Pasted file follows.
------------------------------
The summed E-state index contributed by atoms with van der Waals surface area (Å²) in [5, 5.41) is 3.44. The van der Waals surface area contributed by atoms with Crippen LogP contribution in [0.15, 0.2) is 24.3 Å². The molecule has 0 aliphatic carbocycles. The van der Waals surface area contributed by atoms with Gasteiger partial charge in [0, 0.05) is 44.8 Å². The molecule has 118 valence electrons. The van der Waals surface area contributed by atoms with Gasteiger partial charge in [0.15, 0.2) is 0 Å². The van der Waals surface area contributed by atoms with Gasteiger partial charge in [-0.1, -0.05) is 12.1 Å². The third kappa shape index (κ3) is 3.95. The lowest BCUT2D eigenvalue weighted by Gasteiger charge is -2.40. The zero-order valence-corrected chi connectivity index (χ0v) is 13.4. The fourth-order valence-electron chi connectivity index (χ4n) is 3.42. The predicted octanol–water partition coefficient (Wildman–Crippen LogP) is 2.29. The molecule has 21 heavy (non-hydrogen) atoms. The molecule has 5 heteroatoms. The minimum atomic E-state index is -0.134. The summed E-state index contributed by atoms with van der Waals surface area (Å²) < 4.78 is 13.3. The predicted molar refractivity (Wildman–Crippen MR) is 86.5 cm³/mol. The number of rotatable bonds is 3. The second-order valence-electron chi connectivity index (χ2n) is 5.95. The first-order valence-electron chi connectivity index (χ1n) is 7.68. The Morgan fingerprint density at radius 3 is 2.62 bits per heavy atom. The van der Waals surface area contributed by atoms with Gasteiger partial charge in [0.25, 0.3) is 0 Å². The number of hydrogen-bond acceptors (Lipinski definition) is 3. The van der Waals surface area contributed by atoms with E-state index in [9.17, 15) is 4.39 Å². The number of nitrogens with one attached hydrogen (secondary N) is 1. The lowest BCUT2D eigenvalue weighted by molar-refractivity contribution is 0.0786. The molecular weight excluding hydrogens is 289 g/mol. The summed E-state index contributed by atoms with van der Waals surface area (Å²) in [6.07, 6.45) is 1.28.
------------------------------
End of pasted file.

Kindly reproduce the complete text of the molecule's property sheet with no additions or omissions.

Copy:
The summed E-state index contributed by atoms with van der Waals surface area (Å²) in [5, 5.41) is 3.44. The van der Waals surface area contributed by atoms with Crippen LogP contribution in [0.15, 0.2) is 24.3 Å². The molecule has 0 aliphatic carbocycles. The van der Waals surface area contributed by atoms with Gasteiger partial charge in [0, 0.05) is 44.8 Å². The molecule has 118 valence electrons. The van der Waals surface area contributed by atoms with Gasteiger partial charge in [0.15, 0.2) is 0 Å². The van der Waals surface area contributed by atoms with Gasteiger partial charge in [-0.1, -0.05) is 12.1 Å². The third kappa shape index (κ3) is 3.95. The lowest BCUT2D eigenvalue weighted by Gasteiger charge is -2.40. The zero-order valence-corrected chi connectivity index (χ0v) is 13.4. The fourth-order valence-electron chi connectivity index (χ4n) is 3.42. The predicted octanol–water partition coefficient (Wildman–Crippen LogP) is 2.29. The molecule has 21 heavy (non-hydrogen) atoms. The molecule has 5 heteroatoms. The minimum atomic E-state index is -0.134. The summed E-state index contributed by atoms with van der Waals surface area (Å²) < 4.78 is 13.3. The predicted molar refractivity (Wildman–Crippen MR) is 86.5 cm³/mol. The number of rotatable bonds is 3. The second-order valence-electron chi connectivity index (χ2n) is 5.95. The first-order valence-electron chi connectivity index (χ1n) is 7.68. The Morgan fingerprint density at radius 3 is 2.62 bits per heavy atom. The van der Waals surface area contributed by atoms with Gasteiger partial charge in [0.25, 0.3) is 0 Å². The number of hydrogen-bond acceptors (Lipinski definition) is 3. The van der Waals surface area contributed by atoms with E-state index in [9.17, 15) is 4.39 Å². The number of nitrogens with one attached hydrogen (secondary N) is 1. The lowest BCUT2D eigenvalue weighted by molar-refractivity contribution is 0.0786. The molecular weight excluding hydrogens is 289 g/mol. The summed E-state index contributed by atoms with van der Waals surface area (Å²) in [6.07, 6.45) is 1.28.